You can see more details about how we have been building better programming languages for embedded systems and using them to build unpiloted air vehicle software here.
A few weeks ago I received a bug report against streaming-commons. Since then, the details of what we discovered when discussing this report have been bothering me quite a bit, as they expose a lot of the brittleness of the Haskell toolchain. I'm documenting all of these aspects now to make clear how fragile our tooling is, and thereby explain why I think Stackage is so vital to our community.
In this blog post, I'm going to describe six separate problems I've identified when looking into this issue, and explain how Stackage (or some similar deterministic build system) would have protected users against these problems had it been employed.The story
streaming-commons is a library that provides helper utilities for a number of different streaming concepts, one of them being a streaming way to convert blaze-builder Builders to filled ByteString buffers. Since blaze-builder was released a few years ago, a new set of modules was added to the bytestring package in version 0.10 known as a "bytestring builder." I asked one of the engineers at FP Complete, Emanuel Borsboom, to start working on a new module for streaming-commons to provide similar functionality for bytestring builder.
And now we run into the first problem with the Haskell toolchain. You would think that we should just add a lower bound on bytestring >= 0.10 in the streaming-commons.cabal file. However, setting restrictive lower bounds on ghc-package dependencies can be a problem. Fortunately, Leon Smith already solved this problem for us with bytestring-builder, which provides a compatibility layer for older bytestrings (much like Ed's transformers-compat). The idea is that, when compiled against an older version of bytestring, the bytestring-builder package provides the necessary missing modules, and otherwise does nothing.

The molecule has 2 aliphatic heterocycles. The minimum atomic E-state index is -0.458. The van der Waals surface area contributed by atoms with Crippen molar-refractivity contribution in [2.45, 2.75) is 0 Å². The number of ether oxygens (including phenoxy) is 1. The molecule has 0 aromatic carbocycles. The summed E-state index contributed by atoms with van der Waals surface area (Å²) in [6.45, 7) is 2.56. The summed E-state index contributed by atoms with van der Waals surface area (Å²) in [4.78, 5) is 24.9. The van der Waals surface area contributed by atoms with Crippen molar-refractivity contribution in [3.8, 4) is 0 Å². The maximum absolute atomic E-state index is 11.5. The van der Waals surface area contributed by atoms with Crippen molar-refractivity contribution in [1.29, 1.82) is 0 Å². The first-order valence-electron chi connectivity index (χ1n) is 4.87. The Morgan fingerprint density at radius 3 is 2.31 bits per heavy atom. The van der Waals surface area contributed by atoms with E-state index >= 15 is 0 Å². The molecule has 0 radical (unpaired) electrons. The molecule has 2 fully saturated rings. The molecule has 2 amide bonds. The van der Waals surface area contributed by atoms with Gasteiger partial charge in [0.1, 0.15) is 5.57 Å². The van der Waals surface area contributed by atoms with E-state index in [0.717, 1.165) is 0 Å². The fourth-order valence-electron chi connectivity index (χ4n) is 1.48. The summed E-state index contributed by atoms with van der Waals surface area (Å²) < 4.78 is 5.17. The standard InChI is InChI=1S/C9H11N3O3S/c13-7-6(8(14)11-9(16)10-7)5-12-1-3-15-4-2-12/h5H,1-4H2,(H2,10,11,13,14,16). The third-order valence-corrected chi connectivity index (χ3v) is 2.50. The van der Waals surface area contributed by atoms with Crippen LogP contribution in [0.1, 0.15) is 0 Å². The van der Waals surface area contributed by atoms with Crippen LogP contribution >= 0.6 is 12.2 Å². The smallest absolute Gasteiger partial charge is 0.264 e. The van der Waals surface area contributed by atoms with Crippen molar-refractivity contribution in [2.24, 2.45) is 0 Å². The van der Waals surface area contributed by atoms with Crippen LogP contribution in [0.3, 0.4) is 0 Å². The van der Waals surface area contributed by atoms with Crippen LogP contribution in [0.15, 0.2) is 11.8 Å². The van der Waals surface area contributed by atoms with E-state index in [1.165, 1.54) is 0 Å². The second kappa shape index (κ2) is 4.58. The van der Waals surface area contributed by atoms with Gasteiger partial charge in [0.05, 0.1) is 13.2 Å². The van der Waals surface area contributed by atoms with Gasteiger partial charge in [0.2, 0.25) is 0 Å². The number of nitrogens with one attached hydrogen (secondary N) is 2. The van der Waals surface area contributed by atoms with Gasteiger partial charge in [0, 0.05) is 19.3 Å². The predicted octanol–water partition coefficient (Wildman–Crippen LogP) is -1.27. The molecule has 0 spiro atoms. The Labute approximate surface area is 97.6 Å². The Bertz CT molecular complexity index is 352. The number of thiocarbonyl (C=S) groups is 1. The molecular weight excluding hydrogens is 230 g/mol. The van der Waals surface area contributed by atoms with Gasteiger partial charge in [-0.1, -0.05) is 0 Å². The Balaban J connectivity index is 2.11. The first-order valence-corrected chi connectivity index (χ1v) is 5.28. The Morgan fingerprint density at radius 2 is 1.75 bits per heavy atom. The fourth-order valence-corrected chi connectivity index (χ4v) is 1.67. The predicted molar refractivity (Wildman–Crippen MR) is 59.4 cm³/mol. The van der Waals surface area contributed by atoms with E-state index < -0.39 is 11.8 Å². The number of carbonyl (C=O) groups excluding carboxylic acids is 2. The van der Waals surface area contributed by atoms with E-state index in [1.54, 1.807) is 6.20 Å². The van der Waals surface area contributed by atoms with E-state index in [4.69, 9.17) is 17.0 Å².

When Emanuel wrote his changes to streaming-commons, he added a dependency on bytestring-builder. We then proceeded to test this on multiple versions of GHC via Travis CI and Herbert's multi-ghc-travis. Everything compiled and passed tests, so we shipped the updated version.
However, that original bug report I linked to- reported by Ozgun Ataman- told us there was a problem with GHC 7.6. This was pretty surprising, given that we'd tested on GHC 7.6. Fortunately Lane Seppala discovered the culprit: the Cabal library. It turns out that installing a new version of the Cabal library causes the build of streaming-commons to break, whereas our tests just used the default version of Cabal shipped with GHC 7.6. (We'll get back to why that broke things in a bit.)
After some digging, Emanuel discovered the deeper cause of the problem: Bryan O'Sullivan reported an issue a year ago where- when using a new version of the Cabal library- bytestring-builder does not in fact provide it's compatibility modules. This leads us to our second issue: this known bug existed for almost a year without resolution, and since it only occurs in unusual circumstances, was not detected by any of our automated tooling.
The reason this bug existed though is by far the most worrisome thing I saw in this process: the Cabal library silently changed the semantics of one of its fields in the 1.18 (or 1.20? I'm not sure) release. You see, bytestring-builder was detecting which version of bytestring it was compiled against by inspecting the configConstraints field (you can see the code yourself on Hackage). And starting in Cabal 0.19.1 (a development release), that field was no longer being populated. As a result, as soon as that newer Cabal library was installed, the bytestring-builder package became worse than useless.
As an aside, this points to another problematic aspect of our toolchain: there is no way to specify constraints on dependencies used in custom Setup.hs files. That's actually causes more difficulty than it may sound like, but I'll skip diving into it for now.